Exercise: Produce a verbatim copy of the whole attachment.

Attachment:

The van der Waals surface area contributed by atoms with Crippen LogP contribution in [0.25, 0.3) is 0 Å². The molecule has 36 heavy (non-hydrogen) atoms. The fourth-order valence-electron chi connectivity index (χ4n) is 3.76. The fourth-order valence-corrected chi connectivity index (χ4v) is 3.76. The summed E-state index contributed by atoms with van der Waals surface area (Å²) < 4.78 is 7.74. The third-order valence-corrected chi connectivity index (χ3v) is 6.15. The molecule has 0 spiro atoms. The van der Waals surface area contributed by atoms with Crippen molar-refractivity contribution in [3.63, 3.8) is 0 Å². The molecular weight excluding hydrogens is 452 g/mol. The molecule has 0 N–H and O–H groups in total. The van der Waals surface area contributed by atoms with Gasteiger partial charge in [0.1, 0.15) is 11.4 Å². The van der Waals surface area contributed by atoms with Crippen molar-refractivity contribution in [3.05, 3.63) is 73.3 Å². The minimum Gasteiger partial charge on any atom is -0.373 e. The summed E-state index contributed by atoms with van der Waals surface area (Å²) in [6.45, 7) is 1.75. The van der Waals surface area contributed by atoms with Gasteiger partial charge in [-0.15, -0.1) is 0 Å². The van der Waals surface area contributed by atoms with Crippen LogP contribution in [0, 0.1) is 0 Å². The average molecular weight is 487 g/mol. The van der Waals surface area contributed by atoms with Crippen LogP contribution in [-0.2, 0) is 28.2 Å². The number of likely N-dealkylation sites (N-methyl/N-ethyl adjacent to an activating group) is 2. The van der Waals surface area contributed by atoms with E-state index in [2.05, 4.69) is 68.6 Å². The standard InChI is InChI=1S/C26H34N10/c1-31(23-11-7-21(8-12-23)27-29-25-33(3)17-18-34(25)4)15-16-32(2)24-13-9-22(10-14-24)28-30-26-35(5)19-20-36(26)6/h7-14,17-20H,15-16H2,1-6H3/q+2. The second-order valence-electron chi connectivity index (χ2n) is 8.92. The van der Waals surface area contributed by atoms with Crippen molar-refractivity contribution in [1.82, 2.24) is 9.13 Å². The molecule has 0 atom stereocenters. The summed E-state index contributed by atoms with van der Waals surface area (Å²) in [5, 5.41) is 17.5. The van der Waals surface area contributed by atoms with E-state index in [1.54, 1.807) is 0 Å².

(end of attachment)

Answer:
The van der Waals surface area contributed by atoms with Crippen LogP contribution in [0.25, 0.3) is 0 Å². The molecule has 36 heavy (non-hydrogen) atoms. The fourth-order valence-electron chi connectivity index (χ4n) is 3.76. The fourth-order valence-corrected chi connectivity index (χ4v) is 3.76. The summed E-state index contributed by atoms with van der Waals surface area (Å²) < 4.78 is 7.74. The third-order valence-corrected chi connectivity index (χ3v) is 6.15. The molecule has 0 spiro atoms. The van der Waals surface area contributed by atoms with Crippen molar-refractivity contribution in [3.63, 3.8) is 0 Å². The molecular weight excluding hydrogens is 452 g/mol. The molecule has 0 N–H and O–H groups in total. The van der Waals surface area contributed by atoms with Gasteiger partial charge in [0.1, 0.15) is 11.4 Å². The van der Waals surface area contributed by atoms with Crippen molar-refractivity contribution in [3.05, 3.63) is 73.3 Å². The minimum Gasteiger partial charge on any atom is -0.373 e. The summed E-state index contributed by atoms with van der Waals surface area (Å²) in [6.45, 7) is 1.75. The van der Waals surface area contributed by atoms with Gasteiger partial charge in [-0.15, -0.1) is 0 Å². The van der Waals surface area contributed by atoms with Crippen LogP contribution in [0, 0.1) is 0 Å². The average molecular weight is 487 g/mol. The van der Waals surface area contributed by atoms with Crippen LogP contribution in [-0.2, 0) is 28.2 Å². The number of likely N-dealkylation sites (N-methyl/N-ethyl adjacent to an activating group) is 2. The van der Waals surface area contributed by atoms with E-state index in [2.05, 4.69) is 68.6 Å². The standard InChI is InChI=1S/C26H34N10/c1-31(23-11-7-21(8-12-23)27-29-25-33(3)17-18-34(25)4)15-16-32(2)24-13-9-22(10-14-24)28-30-26-35(5)19-20-36(26)6/h7-14,17-20H,15-16H2,1-6H3/q+2. The second-order valence-electron chi connectivity index (χ2n) is 8.92. The van der Waals surface area contributed by atoms with Crippen molar-refractivity contribution in [1.82, 2.24) is 9.13 Å². The molecule has 0 atom stereocenters. The summed E-state index contributed by atoms with van der Waals surface area (Å²) in [5, 5.41) is 17.5. The van der Waals surface area contributed by atoms with E-state index in [1.54, 1.807) is 0 Å².